How to Make a 5X Improvement in Your Productivity

Teamwork for improvement

I was leaving the Decathlon Club early one Saturday morning. I had just finished working out, and I was walking to my car.

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Just then, a beautiful woman drove into the parking lot. She had a wonderful smile on her face. All, I could think was, “Park your car next to mine.”

She did.

I got to my car at the same time as she was opening her car door.

Time seemed to stop.

In fact, everything and everyone in the world seemed to go away. It was just the two of us.

In fact, everything and everyone in the world seemed to go away. It was just the two of us.

I was in flow. I just didn’t know it at the time.

I smiled at her and then said, “You have a beautiful car, but you should clean it sometime.”

Smooth, wasn’t I?

We ended up talking for twenty minutes, but time felt like it stood still. We exchanged business cards.


We got married two years later.


Now, we have a beautiful daughter and a great life together.

I owe it all to the elusive state of flow.

So, this flow thing might be a pretty good to learn about.

“Why are you brushing your teeth left handed?” My wife asked me last night.

“I’m trying to make it easier to get into a flow state.”

“A what?”

“ A flow state.   You know, when you’re so in the moment everything else fades away?”

“And brushing your teeth with the wrong hand is going to get you there?” She was looking at me like I was a little nuts. It’s not the first time she’s given me that look.

“It’s going to help,” I responded.

I had just finished reading (actually listening to the audiobook) Steven Kotler’s book, The Rise of Superman  Kotler studied extreme sports athletes such as big wave surfers, skateboarders, and skiers who literally had to be in flow or they would die.

One of the keys to getting to flow is forcing the brain to focus more on mundane tasks such as brushing your teeth.

Try brushing your teeth with your non-dominant hand, and you will see what Kotler is talking about. I really had to focus on brushing my teeth to do a good job.

Try taking a route you’ve never taken to work tomorrow morning. I’ll bet you’ll really have to focus on the road.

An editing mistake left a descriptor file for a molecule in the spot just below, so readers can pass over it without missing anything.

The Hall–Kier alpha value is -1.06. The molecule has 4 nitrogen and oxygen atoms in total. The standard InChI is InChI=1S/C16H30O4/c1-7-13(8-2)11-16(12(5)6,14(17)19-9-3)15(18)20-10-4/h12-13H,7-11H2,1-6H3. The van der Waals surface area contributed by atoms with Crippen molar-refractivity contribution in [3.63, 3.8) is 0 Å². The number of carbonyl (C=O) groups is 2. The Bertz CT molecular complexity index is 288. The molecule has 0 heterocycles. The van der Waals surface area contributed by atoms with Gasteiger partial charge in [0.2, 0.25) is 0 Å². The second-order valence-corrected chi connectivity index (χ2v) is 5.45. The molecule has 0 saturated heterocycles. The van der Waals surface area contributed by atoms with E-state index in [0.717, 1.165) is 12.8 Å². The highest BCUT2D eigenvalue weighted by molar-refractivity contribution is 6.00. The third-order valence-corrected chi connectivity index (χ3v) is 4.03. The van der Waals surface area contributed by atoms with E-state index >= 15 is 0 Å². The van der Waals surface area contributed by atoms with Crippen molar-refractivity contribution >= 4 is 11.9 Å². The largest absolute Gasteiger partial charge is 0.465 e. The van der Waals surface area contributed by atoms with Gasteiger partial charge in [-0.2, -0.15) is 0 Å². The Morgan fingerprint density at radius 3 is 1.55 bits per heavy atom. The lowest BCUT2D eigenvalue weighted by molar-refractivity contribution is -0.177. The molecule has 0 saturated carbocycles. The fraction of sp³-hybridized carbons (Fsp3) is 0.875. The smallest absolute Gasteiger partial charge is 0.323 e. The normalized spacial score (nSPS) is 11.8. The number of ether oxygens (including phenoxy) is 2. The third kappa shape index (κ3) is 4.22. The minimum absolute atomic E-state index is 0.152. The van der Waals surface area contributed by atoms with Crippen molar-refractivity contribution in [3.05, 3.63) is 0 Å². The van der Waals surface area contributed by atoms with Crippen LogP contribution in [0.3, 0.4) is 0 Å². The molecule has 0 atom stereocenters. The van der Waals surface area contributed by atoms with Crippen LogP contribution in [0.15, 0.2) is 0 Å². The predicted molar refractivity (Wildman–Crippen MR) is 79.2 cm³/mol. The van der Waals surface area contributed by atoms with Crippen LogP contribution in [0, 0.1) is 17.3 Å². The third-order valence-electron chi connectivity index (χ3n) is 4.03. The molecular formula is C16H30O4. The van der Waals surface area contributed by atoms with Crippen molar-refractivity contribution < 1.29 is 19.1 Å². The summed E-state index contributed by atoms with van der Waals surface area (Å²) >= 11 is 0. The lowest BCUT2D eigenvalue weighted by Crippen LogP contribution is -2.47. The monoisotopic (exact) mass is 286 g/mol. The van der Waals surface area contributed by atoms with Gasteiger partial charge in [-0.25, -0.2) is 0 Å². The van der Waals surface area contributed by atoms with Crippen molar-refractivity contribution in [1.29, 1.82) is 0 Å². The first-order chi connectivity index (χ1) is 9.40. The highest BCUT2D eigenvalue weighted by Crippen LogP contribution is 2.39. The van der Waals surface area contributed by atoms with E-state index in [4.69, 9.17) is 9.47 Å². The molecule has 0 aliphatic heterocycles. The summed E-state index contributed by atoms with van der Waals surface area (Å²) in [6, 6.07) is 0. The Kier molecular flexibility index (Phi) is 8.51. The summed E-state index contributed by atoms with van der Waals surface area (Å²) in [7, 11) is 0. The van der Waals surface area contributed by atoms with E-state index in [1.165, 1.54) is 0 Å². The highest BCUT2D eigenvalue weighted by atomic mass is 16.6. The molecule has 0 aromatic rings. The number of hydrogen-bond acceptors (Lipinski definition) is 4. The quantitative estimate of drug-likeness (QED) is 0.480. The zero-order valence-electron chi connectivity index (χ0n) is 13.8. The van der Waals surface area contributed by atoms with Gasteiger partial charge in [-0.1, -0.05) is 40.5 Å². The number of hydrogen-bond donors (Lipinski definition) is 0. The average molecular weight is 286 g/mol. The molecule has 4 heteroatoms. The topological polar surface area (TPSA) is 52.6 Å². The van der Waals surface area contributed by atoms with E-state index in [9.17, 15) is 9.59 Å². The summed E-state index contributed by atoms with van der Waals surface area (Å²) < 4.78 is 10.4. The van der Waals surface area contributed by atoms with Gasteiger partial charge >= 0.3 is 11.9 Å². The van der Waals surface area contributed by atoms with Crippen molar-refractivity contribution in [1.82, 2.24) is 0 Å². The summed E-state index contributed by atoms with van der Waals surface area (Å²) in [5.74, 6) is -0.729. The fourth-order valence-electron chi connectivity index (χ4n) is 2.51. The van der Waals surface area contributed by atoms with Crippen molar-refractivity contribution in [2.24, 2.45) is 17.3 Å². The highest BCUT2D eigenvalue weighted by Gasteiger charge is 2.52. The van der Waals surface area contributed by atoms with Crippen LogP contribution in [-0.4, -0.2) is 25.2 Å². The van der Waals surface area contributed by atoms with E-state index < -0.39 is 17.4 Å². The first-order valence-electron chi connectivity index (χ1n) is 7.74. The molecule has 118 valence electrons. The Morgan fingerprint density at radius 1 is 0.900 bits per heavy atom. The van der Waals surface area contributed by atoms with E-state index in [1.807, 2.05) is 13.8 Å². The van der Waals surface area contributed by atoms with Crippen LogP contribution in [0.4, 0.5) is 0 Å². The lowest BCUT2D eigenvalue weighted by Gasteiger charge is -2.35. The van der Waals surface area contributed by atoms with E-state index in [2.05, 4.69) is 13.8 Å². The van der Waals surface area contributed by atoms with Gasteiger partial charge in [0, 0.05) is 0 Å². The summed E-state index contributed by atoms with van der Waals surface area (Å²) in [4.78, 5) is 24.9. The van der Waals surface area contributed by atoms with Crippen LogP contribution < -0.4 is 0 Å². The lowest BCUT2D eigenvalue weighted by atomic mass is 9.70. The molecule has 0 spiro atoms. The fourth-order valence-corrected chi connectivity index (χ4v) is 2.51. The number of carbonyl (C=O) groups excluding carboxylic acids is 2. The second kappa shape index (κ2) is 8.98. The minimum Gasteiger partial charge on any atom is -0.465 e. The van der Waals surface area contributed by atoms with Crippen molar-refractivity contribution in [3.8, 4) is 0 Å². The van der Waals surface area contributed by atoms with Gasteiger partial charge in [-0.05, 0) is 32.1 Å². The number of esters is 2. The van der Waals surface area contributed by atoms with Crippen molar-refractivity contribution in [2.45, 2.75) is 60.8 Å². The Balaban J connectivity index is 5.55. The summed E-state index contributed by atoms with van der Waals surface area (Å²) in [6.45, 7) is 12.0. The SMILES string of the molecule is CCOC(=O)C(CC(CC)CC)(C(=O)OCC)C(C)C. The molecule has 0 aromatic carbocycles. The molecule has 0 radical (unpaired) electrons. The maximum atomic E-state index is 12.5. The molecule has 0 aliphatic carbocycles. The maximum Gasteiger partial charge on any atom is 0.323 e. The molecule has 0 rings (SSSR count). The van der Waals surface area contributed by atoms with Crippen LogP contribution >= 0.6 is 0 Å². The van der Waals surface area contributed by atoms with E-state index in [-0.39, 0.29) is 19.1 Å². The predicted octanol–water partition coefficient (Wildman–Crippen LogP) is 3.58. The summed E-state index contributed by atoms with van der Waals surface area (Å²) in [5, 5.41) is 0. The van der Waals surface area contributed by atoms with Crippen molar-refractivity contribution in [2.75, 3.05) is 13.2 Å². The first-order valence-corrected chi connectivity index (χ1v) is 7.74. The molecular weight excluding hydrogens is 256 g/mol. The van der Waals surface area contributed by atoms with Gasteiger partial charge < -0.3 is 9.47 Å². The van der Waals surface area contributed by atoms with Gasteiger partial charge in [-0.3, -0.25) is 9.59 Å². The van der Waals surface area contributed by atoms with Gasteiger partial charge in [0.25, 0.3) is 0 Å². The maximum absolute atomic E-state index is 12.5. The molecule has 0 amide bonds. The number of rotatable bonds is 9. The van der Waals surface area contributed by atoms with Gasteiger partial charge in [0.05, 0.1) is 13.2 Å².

The more focused you are, the easier it is to get to flow.


But why is flow so important?


Well, wouldn’t you like to be, say, five times more productive at work?

Or wouldn’t you like to make a breakthrough on that project you are working on?

Or wouldn’t you like to get your organization performing at its peak?

Or meet your spouse, like I did?

Well, getting to flow is a way to solve these and many other problems.

And the interesting thing is that most of us have experienced flow. We just didn’t know it at the time.

We might call it being in the moment or being in the zone. Make no mistake about it; that’s flow.

Oh, and there’s one more really important benefit to being in flow:


We are at our happiest when we are in flow!


In the 1960’s, Dr. Mihaly Csikszentmihalyi began researching what makes humans happy.

Dr. Csikszentmihalyi , in fact, came up with the word “flow” in the book, Flow: The Psychology of Optimal Experience. He found that:

  • Money, after a certain amount, doesn’t make people happy.
  • Personal possessions don’t make people happy.
  • Being in a flow state ALWAYS makes people happy.

The brain releases large quantities of five of the most powerful feel-good chemicals it can during a flow state:

  • Norepinephrine and Dopamine -- increase focus and boost your imagination
  • Endorphins – pain-blockers that allow us to work longer and harder
  • Anandamide – increases lateral thinking and pattern recognition
  • Serotonin – helps you bond in team settings

So, how do you get into flow? Well, as Dr. Judson Brewer said in his TEDx talk:

“Just get out of your own way!” In other words, don’t think, just be in the moment.

A Harvard study determined that we humans spend 50% of the time regretting our mistakes from the past and worrying about the future.

In other words, we get in our own way:


You can’t be at peak performance when you are regretting the past and worrying about the future:


You need to be focused on the here and now.

I know this better than anyone because I am an expert on regretting my many past mistakes:

“If only I had done made that one phone call to that investor, maybe...”

“If only I had not hired that one person, maybe...”




“If” is the enemy of flow.

“If” is the enemy of being happy.

Being in the moment is just part of getting to a flow state.

You need to be challenged. In other words, you need to be put in a difficult situation for flow to occur.

However, the situation cannot be too difficult. Kotler believes a 4% increase in difficulty is about the right amount to get into a flow state.

So how do you know if the task at hand is 4% more difficult?

I’ve been wrestling with that question, and I think an answer is trial and error.

You just have to practice.


Take the coffee challenge:


Now, I didn’t come up with the coffee challenge. Noah Kagan, founder of AppSumo, did.

Here’s what you do:

  • Go to your local coffee shop or Starbucks
  • Order coffee, tea, water, whatever
  • Ask for a 10% discount

It's simple, but it takes you out of your comfort zone.

It took me two weeks to gather the courage to take the coffee challenge.

I did the coffee challenge yesterday at Starbucks, and much to my surprise, the barista gave me a 10% discount.

$0.29 saved! Very cool!

And, much to my surprise, I entered flow. The world disappeared, time seemed to stop, I had no fear, and I felt great.

Just like when I met my wife.

Happy Anniversary Blossom,

I Love You!


Picture: Depositphotos


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